[time-nuts] Looking for WWVB digital wall clock with digital 24 hour UTC display

Clint Turner turner at ussc.com
Thu Feb 20 13:17:13 EST 2014


Other than WWVB-based frequency references/clocks that lock onto the 60 
kHz carrier itself, I'm not aware of any WWVB-based clocks that were the 
slightest-bit affected by format change (e.g. the addition of the 
low-rate BPSK):  Please point me to any references to the contrary if 
you find them.

Co-incident with the WWVB format change there were a number of WWVB 
clocks that quit working - namely, a few of the older "SkyScan" models, 
but this had nothing at all to do with the format change, but rather an 
error in the silicon that caused them to fail to automatically set 
themselves (after initially doing so when first powered-up).  For WWVB, 
the timing of the manifestation of this bug was most unfortunate and 
there is/was quite a bit of information on the net that continues to 
propel this myth.

Being a bit of a nerd and Time Nut I went out of my way to determine the 
actual cause of this problem.

There is this:

http://ka7oei.blogspot.com/2013/02/did-nist-break-bunch-of-radio.html

In this, I determined that at least with this receiver, its detection 
bandwidth was far too wide to be adversely affected by the phase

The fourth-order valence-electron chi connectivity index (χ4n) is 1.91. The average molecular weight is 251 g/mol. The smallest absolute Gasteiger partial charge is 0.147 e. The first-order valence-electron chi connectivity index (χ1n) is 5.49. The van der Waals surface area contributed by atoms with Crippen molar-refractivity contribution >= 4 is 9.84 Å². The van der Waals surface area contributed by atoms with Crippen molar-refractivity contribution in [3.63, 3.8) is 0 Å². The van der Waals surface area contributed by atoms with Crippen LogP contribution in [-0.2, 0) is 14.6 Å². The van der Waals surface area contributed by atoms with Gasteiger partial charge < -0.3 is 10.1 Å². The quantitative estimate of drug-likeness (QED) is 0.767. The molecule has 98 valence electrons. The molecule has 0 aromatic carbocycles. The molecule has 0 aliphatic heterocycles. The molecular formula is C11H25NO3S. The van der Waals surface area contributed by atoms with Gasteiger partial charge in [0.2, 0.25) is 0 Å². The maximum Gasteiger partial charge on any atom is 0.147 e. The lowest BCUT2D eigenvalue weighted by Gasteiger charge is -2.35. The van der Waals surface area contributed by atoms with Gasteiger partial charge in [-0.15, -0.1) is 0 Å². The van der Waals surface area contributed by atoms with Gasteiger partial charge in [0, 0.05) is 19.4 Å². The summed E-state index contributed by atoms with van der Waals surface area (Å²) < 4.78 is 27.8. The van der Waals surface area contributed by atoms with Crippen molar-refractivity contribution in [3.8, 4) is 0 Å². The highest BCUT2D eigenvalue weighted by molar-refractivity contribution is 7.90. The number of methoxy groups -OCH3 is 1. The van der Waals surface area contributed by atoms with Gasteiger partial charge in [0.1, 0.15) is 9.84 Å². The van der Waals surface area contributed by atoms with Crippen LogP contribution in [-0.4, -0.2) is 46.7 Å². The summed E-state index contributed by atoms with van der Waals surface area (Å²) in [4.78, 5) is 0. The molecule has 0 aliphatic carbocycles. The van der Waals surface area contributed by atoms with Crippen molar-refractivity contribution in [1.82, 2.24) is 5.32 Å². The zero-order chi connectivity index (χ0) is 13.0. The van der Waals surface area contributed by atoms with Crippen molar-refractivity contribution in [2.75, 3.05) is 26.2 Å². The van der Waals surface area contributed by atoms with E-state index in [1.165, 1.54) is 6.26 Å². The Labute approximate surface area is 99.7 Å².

reversal which - in theory - could skew the timing of the recovered 
amplitude waveform of the time code modulation.  From this I concluded 
that the TRF receivers used by these inexpensive clocks weren't likely 
to be affected in the least by the BPSK.

And secondly, there is this:

http://ka7oei.blogspot.com/2013/03/yes-nist-did-break-bunch-of-radio.html

In short, I created my own, local WWVB signal and demonstrated to my 
satisfaction that the real problem with these particular clocks was that 
they couldn't tolerate dates beyond a certain range.  A shame, too, 
since these same clocks will happily display UTC with no DST - although 
they would sync at "Midnight" and early morning for their set time zone 
which means that they would sync during daylight hours:  Not a problem 
here in Utah where we have mV/m signal levels, but it could be 
disastrous for stations farther east where usable signals are available 
only in the wee hours of the morning!  (These clocks also had a bug that 
would cause them to delay a day during the spring change onto DST -  
disconcerting on the morning of the time change if it was set to local 
time with DST!)

73,

Clint
KA7OEI


> Wouldn't that be nice!
>
> They implement a new format which destroys much of the installed
> infrastructure, then don't actually produce the 'better replacement'.
>
> How very LORAN!
>
> -John




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